New World parrots, the amazons, conures and macaws, tend to become sexually active in the increased daylight of spring if they are exposed primarily to natural sunlight. (Parrots living at low latitudes (nearer the equator) are thought to key off of the increased sunlight that follows the dimmer light of their cloudy, rainy season.)

When parrots are sexually active they often become intensely territorial and aggressive to all but their mate or the person to whom they have bonded. Birds should never be given nest boxes unless eggs, offspring and the personality and physical changes that accompany them are your desire. If the problem is bad, try the bird in a new cage in a new location. (Remember, parrots are very sensitive to the fumes that are released by overheated Teflon coated pans. If that might occur – do not place them near the kitchen.)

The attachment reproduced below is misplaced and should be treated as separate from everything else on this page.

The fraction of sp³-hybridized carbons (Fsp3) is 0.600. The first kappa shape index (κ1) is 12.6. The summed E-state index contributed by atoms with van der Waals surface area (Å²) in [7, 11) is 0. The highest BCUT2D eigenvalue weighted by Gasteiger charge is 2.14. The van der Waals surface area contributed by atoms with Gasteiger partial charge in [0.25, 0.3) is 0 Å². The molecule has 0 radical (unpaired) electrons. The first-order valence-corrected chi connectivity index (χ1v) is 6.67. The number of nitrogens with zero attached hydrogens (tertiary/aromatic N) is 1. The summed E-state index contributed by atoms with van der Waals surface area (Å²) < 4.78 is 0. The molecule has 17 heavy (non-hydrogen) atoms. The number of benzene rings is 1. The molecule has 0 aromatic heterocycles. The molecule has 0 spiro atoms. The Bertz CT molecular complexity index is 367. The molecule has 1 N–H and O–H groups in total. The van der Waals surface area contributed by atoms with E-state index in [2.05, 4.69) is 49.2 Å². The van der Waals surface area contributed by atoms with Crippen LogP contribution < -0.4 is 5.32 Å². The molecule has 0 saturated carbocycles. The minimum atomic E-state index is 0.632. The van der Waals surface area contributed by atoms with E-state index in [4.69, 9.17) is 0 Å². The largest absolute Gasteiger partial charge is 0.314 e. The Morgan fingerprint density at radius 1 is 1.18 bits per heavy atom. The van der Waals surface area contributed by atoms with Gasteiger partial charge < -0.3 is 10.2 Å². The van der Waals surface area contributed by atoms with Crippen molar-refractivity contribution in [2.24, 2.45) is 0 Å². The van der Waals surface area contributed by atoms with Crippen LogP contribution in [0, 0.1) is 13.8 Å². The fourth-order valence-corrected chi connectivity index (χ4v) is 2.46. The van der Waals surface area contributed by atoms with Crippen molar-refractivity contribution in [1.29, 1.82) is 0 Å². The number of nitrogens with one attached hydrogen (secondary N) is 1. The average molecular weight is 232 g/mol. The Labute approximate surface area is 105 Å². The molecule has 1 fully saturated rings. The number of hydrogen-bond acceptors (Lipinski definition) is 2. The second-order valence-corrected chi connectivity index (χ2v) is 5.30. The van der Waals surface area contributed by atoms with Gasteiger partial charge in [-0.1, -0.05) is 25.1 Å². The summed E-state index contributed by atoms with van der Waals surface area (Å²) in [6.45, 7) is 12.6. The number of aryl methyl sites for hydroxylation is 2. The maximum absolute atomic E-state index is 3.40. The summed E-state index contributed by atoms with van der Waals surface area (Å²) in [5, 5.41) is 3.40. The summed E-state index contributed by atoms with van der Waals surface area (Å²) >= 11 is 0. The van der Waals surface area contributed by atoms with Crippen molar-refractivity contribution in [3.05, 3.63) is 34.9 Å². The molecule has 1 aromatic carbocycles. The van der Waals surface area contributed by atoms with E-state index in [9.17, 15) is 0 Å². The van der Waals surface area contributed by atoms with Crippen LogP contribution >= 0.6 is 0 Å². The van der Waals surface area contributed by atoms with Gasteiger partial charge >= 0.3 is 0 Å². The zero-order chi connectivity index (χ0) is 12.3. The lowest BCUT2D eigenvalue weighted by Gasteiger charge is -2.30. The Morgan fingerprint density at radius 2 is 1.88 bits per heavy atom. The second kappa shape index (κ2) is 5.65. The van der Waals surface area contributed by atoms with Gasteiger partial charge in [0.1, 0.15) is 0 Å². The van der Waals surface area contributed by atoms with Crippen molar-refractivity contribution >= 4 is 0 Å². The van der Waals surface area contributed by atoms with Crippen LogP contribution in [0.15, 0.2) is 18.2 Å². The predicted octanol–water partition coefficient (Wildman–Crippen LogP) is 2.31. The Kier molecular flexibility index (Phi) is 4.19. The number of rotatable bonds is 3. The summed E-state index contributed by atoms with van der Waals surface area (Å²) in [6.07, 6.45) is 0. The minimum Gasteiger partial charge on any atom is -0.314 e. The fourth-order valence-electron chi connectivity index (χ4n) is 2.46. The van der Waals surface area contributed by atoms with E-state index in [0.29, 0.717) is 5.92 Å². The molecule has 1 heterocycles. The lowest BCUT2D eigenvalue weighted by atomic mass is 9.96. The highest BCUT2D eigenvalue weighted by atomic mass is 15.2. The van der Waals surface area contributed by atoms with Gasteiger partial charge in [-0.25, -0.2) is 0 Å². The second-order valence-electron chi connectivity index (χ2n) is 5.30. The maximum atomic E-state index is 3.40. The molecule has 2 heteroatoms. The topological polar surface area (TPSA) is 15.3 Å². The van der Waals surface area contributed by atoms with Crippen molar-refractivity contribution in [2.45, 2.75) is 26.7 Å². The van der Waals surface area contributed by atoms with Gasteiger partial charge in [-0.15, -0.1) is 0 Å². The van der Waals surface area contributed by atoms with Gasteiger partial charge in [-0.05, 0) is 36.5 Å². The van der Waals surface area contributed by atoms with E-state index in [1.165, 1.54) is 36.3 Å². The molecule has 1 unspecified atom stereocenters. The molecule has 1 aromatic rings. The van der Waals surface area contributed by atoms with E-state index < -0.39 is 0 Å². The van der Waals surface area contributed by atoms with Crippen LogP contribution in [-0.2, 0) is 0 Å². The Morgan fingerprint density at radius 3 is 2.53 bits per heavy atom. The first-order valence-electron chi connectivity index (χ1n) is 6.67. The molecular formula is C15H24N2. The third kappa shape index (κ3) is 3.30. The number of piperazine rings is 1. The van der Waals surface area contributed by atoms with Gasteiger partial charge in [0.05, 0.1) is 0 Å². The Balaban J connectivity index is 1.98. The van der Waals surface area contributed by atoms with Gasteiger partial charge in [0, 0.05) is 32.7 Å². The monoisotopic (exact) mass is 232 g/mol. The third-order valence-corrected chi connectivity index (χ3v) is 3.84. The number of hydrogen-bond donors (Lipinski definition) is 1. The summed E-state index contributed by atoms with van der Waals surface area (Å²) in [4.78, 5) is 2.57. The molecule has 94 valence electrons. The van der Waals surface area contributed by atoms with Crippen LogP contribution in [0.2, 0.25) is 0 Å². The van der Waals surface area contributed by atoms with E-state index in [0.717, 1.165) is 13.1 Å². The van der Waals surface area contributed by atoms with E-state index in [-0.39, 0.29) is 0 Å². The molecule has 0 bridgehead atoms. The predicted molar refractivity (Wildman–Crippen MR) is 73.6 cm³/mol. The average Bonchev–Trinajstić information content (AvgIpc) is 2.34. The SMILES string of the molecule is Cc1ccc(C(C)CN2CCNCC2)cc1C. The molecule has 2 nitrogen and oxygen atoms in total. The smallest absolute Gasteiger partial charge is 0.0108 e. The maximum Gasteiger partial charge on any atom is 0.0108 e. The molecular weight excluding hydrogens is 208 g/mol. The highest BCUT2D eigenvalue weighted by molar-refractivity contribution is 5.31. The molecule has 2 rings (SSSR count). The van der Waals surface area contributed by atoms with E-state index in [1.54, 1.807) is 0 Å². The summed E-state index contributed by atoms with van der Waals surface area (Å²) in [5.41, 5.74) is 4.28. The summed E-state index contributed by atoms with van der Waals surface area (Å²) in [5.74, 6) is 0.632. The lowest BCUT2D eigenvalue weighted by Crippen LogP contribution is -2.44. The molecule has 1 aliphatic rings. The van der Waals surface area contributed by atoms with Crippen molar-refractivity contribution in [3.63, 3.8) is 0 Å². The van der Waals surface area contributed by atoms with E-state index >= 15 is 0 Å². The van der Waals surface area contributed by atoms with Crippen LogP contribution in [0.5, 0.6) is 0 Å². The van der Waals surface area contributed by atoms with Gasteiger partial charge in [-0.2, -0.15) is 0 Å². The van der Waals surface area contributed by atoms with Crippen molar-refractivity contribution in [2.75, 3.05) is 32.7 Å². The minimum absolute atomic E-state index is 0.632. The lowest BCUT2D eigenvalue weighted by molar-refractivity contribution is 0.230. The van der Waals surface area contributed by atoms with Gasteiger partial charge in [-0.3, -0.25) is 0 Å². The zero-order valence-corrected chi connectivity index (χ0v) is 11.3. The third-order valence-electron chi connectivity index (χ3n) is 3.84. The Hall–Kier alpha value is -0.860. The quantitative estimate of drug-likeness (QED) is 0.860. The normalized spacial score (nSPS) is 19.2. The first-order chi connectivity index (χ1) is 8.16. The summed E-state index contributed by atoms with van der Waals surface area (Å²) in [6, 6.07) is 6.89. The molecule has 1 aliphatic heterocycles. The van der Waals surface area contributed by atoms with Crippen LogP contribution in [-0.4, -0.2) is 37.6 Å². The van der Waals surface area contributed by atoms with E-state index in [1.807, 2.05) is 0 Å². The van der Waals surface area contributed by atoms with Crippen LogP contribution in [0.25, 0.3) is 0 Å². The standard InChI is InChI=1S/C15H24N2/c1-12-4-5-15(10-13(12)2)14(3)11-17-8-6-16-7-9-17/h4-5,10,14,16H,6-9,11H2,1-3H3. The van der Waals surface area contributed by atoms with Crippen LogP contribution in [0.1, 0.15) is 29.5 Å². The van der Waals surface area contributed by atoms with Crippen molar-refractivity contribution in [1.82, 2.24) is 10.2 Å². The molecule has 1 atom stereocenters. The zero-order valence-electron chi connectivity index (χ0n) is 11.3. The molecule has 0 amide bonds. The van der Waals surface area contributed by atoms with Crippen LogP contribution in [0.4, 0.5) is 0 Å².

When female parrots do lay eggs, the eggs can be blown out, refilled with wax and left in the cage for them to incubate (18- 29 days depending on the species). If eggs are removed before the parrot looses interest in them, she may lay again and again, eventually depleting her calcium and nutritional stores.

Veterinarians have found that an injection of Depo-Provera® (medroxyprogesterone acetate) sometimes ends egg-laying and seasonal aggression in parrots; but this hormone can have a number of undesirable side effects as well.

What Are Some Of The Common Things That Stress Out Parrots And Make Them Behave Badly ?